Q: What is your creative process when you go ahead with the composition of music for different kinds of projects spread across a wide range, such as a series like The Sandman to the Batman Arkham games?
David Buckley: Well, the first thing I like to do on anything is try to understand the vision. Whether it's The Sandman, Batman, Jason Bourne, whatever it is - there's a vision, an artistic vision that's been in existence prior to me coming on the project. As film music, TV music, video game music, whatever it is, we're one of the last pieces of the puzzle. One of the last people to get hired.
There's often a tendency from directors and producers to sort of say, "Can't wait to hear your music. Can we have themes by next week?" And, of course, you can understand their desire to want to hear what the person they've just hired has come up with, whether it's just because they're genuinely fascinating or because they think, "Oh, bloody hell, did we potentially make a mistake, and we need to hire someone else."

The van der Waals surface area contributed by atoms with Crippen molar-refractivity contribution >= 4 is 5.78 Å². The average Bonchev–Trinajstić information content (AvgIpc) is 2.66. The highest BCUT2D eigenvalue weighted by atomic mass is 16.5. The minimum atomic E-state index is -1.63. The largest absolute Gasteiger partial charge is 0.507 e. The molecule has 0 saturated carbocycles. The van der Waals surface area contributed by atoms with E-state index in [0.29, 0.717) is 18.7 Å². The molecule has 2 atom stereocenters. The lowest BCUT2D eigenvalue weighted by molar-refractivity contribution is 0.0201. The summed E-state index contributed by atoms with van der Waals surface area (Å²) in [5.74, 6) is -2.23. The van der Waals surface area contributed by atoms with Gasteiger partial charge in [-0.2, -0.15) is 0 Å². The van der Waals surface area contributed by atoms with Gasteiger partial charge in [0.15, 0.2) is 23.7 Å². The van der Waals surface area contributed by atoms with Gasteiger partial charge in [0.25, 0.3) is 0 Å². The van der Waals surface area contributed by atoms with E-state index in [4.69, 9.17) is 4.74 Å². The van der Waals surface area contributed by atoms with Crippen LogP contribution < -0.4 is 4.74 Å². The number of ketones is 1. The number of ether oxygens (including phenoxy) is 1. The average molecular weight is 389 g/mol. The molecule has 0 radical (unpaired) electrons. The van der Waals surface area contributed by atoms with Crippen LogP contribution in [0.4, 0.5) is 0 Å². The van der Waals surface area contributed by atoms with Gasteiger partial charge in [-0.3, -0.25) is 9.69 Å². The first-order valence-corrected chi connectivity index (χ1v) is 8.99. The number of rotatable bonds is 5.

But if I can be a little bit deliberate and slow, the first thing I like to do is talk to the director. Talk to the writer. Talk to the showrunner. Whomever it is. And talk to them not only about the story, the plot, the characters, the feelings, or the emotions. But also about how they got from the beginning of the project to where they are now.
Q: How did you get started with The Sandman's composition?
David Buckley: The first, I don't know, 20-30 minutes of The Sandman's music that I wrote all ended up sort of in the trash can because it wasn't ultimately where I needed to go. But that has to be as much an important part of the process as hitting on the right thing, doing the wrong thing, and knowing why it's the wrong thing. And you're like, "AHA! Now I've got a part."